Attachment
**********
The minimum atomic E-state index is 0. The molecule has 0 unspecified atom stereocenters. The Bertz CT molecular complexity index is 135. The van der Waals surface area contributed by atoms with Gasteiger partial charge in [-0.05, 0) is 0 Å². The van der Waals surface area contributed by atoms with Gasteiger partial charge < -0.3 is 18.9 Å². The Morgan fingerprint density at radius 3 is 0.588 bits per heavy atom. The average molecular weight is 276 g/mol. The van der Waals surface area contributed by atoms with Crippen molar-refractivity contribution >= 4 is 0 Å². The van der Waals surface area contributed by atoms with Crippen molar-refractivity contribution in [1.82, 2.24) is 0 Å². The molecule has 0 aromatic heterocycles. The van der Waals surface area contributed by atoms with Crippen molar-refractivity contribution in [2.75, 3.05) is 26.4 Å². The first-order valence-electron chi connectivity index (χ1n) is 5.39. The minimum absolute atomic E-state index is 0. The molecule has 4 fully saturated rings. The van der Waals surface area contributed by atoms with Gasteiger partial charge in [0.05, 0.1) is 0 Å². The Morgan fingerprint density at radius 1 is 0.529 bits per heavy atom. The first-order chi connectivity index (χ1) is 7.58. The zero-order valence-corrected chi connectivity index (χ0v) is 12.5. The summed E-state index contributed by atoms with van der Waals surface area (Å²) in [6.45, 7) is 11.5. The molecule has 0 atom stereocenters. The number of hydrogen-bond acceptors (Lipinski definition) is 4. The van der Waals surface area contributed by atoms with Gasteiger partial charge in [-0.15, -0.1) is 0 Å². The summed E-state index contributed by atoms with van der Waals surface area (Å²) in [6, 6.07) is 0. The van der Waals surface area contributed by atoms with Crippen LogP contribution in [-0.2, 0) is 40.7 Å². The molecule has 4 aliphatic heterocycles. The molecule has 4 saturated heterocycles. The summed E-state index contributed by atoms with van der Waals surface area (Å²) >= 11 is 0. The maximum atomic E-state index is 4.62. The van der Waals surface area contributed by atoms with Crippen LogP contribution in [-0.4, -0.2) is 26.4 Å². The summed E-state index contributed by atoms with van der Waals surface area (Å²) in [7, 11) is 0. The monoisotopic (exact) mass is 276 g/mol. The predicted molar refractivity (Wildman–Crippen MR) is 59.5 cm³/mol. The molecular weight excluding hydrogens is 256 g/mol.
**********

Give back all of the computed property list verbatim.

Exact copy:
The minimum atomic E-state index is 0. The molecule has 0 unspecified atom stereocenters. The Bertz CT molecular complexity index is 135. The van der Waals surface area contributed by atoms with Gasteiger partial charge in [-0.05, 0) is 0 Å². The van der Waals surface area contributed by atoms with Gasteiger partial charge < -0.3 is 18.9 Å². The Morgan fingerprint density at radius 3 is 0.588 bits per heavy atom. The average molecular weight is 276 g/mol. The van der Waals surface area contributed by atoms with Crippen molar-refractivity contribution >= 4 is 0 Å². The van der Waals surface area contributed by atoms with Crippen molar-refractivity contribution in [1.82, 2.24) is 0 Å². The molecule has 0 aromatic heterocycles. The van der Waals surface area contributed by atoms with Crippen molar-refractivity contribution in [2.75, 3.05) is 26.4 Å². The first-order valence-electron chi connectivity index (χ1n) is 5.39. The minimum absolute atomic E-state index is 0. The molecule has 4 fully saturated rings. The van der Waals surface area contributed by atoms with Gasteiger partial charge in [0.05, 0.1) is 0 Å². The Morgan fingerprint density at radius 1 is 0.529 bits per heavy atom. The first-order chi connectivity index (χ1) is 7.58. The zero-order valence-corrected chi connectivity index (χ0v) is 12.5. The summed E-state index contributed by atoms with van der Waals surface area (Å²) in [6.45, 7) is 11.5. The molecule has 0 atom stereocenters. The number of hydrogen-bond acceptors (Lipinski definition) is 4. The van der Waals surface area contributed by atoms with Gasteiger partial charge in [-0.15, -0.1) is 0 Å². The summed E-state index contributed by atoms with van der Waals surface area (Å²) in [6, 6.07) is 0. The van der Waals surface area contributed by atoms with Crippen LogP contribution in [-0.2, 0) is 40.7 Å². The molecule has 4 aliphatic heterocycles. The molecule has 4 saturated heterocycles. The summed E-state index contributed by atoms with van der Waals surface area (Å²) >= 11 is 0. The maximum atomic E-state index is 4.62. The van der Waals surface area contributed by atoms with Crippen LogP contribution in [-0.4, -0.2) is 26.4 Å². The summed E-state index contributed by atoms with van der Waals surface area (Å²) in [7, 11) is 0. The monoisotopic (exact) mass is 276 g/mol. The predicted molar refractivity (Wildman–Crippen MR) is 59.5 cm³/mol. The molecular weight excluding hydrogens is 256 g/mol.